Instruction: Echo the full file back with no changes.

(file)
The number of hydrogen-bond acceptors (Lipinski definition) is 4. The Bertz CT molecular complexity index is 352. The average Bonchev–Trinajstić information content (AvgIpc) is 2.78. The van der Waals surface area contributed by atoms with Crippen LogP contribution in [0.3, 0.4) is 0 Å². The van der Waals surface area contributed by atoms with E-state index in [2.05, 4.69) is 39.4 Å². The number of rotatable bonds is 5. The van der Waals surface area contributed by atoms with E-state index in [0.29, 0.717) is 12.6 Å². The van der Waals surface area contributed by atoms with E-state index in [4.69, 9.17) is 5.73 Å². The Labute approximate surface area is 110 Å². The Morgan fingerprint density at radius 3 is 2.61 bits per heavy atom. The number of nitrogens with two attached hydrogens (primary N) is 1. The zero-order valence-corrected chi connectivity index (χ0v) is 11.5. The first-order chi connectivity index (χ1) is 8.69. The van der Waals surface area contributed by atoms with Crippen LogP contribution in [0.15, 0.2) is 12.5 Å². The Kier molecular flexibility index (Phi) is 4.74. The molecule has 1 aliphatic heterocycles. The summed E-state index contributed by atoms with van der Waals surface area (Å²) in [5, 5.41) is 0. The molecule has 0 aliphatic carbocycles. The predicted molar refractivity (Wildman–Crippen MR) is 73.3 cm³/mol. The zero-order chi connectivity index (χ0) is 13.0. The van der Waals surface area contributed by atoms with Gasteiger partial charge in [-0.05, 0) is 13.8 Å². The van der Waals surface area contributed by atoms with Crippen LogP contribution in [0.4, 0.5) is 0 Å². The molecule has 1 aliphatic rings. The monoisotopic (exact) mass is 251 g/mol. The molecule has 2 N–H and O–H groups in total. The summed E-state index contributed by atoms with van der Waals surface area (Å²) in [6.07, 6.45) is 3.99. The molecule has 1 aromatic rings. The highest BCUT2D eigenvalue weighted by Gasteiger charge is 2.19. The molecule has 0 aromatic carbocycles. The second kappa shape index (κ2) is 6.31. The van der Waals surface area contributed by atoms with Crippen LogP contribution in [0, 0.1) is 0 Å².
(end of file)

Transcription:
The number of hydrogen-bond acceptors (Lipinski definition) is 4. The Bertz CT molecular complexity index is 352. The average Bonchev–Trinajstić information content (AvgIpc) is 2.78. The van der Waals surface area contributed by atoms with Crippen LogP contribution in [0.3, 0.4) is 0 Å². The van der Waals surface area contributed by atoms with E-state index in [2.05, 4.69) is 39.4 Å². The number of rotatable bonds is 5. The van der Waals surface area contributed by atoms with E-state index in [0.29, 0.717) is 12.6 Å². The van der Waals surface area contributed by atoms with E-state index in [4.69, 9.17) is 5.73 Å². The Labute approximate surface area is 110 Å². The Morgan fingerprint density at radius 3 is 2.61 bits per heavy atom. The number of nitrogens with two attached hydrogens (primary N) is 1. The zero-order valence-corrected chi connectivity index (χ0v) is 11.5. The first-order chi connectivity index (χ1) is 8.69. The van der Waals surface area contributed by atoms with Crippen LogP contribution in [0.15, 0.2) is 12.5 Å². The Kier molecular flexibility index (Phi) is 4.74. The molecule has 1 aliphatic heterocycles. The summed E-state index contributed by atoms with van der Waals surface area (Å²) in [5, 5.41) is 0. The molecule has 0 aliphatic carbocycles. The predicted molar refractivity (Wildman–Crippen MR) is 73.3 cm³/mol. The zero-order chi connectivity index (χ0) is 13.0. The van der Waals surface area contributed by atoms with Gasteiger partial charge in [-0.05, 0) is 13.8 Å². The van der Waals surface area contributed by atoms with Crippen LogP contribution in [0.4, 0.5) is 0 Å². The molecule has 1 aliphatic rings. The monoisotopic (exact) mass is 251 g/mol. The molecule has 2 N–H and O–H groups in total. The summed E-state index contributed by atoms with van der Waals surface area (Å²) in [6.07, 6.45) is 3.99. The molecule has 1 aromatic rings. The highest BCUT2D eigenvalue weighted by Gasteiger charge is 2.19. The molecule has 0 aromatic carbocycles. The second kappa shape index (κ2) is 6.31. The van der Waals surface area contributed by atoms with Crippen LogP contribution in [0, 0.1) is 0 Å².